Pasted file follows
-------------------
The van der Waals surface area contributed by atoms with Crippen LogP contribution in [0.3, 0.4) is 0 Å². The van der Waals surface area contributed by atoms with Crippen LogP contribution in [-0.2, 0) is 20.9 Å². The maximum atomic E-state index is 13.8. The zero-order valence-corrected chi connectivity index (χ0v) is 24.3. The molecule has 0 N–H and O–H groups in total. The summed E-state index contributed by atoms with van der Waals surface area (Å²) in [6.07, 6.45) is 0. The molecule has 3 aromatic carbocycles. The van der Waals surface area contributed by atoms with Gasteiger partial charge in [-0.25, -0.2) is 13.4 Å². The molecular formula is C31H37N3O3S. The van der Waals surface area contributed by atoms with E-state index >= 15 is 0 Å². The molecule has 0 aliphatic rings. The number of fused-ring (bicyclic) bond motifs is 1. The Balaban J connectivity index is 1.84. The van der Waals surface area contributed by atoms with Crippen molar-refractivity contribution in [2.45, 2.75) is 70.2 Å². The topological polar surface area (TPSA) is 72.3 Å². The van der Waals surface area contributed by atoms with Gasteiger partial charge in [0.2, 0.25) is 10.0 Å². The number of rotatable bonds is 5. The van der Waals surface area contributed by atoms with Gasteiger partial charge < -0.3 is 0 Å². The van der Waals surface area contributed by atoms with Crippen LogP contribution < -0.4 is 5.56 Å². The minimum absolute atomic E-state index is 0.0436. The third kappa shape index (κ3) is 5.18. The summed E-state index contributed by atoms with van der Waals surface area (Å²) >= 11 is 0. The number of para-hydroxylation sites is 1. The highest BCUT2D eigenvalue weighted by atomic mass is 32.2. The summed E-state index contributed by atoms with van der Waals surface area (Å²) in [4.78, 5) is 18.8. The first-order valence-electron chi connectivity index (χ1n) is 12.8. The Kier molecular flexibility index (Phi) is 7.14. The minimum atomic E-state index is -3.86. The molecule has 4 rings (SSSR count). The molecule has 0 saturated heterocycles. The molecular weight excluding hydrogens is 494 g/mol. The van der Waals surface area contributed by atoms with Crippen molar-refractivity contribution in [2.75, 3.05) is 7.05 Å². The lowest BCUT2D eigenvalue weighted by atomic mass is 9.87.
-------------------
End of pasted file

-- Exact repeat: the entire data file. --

The van der Waals surface area contributed by atoms with Crippen LogP contribution in [0.3, 0.4) is 0 Å². The van der Waals surface area contributed by atoms with Crippen LogP contribution in [-0.2, 0) is 20.9 Å². The maximum atomic E-state index is 13.8. The zero-order valence-corrected chi connectivity index (χ0v) is 24.3. The molecule has 0 N–H and O–H groups in total. The summed E-state index contributed by atoms with van der Waals surface area (Å²) in [6.07, 6.45) is 0. The molecule has 3 aromatic carbocycles. The van der Waals surface area contributed by atoms with Gasteiger partial charge in [-0.25, -0.2) is 13.4 Å². The molecular formula is C31H37N3O3S. The van der Waals surface area contributed by atoms with E-state index >= 15 is 0 Å². The molecule has 0 aliphatic rings. The number of fused-ring (bicyclic) bond motifs is 1. The Balaban J connectivity index is 1.84. The van der Waals surface area contributed by atoms with Crippen molar-refractivity contribution in [2.45, 2.75) is 70.2 Å². The topological polar surface area (TPSA) is 72.3 Å². The van der Waals surface area contributed by atoms with Gasteiger partial charge in [0.2, 0.25) is 10.0 Å². The number of rotatable bonds is 5. The van der Waals surface area contributed by atoms with Gasteiger partial charge < -0.3 is 0 Å². The van der Waals surface area contributed by atoms with Crippen LogP contribution < -0.4 is 5.56 Å². The minimum absolute atomic E-state index is 0.0436. The third kappa shape index (κ3) is 5.18. The summed E-state index contributed by atoms with van der Waals surface area (Å²) >= 11 is 0. The number of para-hydroxylation sites is 1. The highest BCUT2D eigenvalue weighted by atomic mass is 32.2. The summed E-state index contributed by atoms with van der Waals surface area (Å²) in [4.78, 5) is 18.8. The first-order valence-electron chi connectivity index (χ1n) is 12.8. The Kier molecular flexibility index (Phi) is 7.14. The minimum atomic E-state index is -3.86. The molecule has 4 rings (SSSR count). The molecule has 0 saturated heterocycles. The molecular weight excluding hydrogens is 494 g/mol. The van der Waals surface area contributed by atoms with Crippen molar-refractivity contribution in [2.75, 3.05) is 7.05 Å². The lowest BCUT2D eigenvalue weighted by atomic mass is 9.87.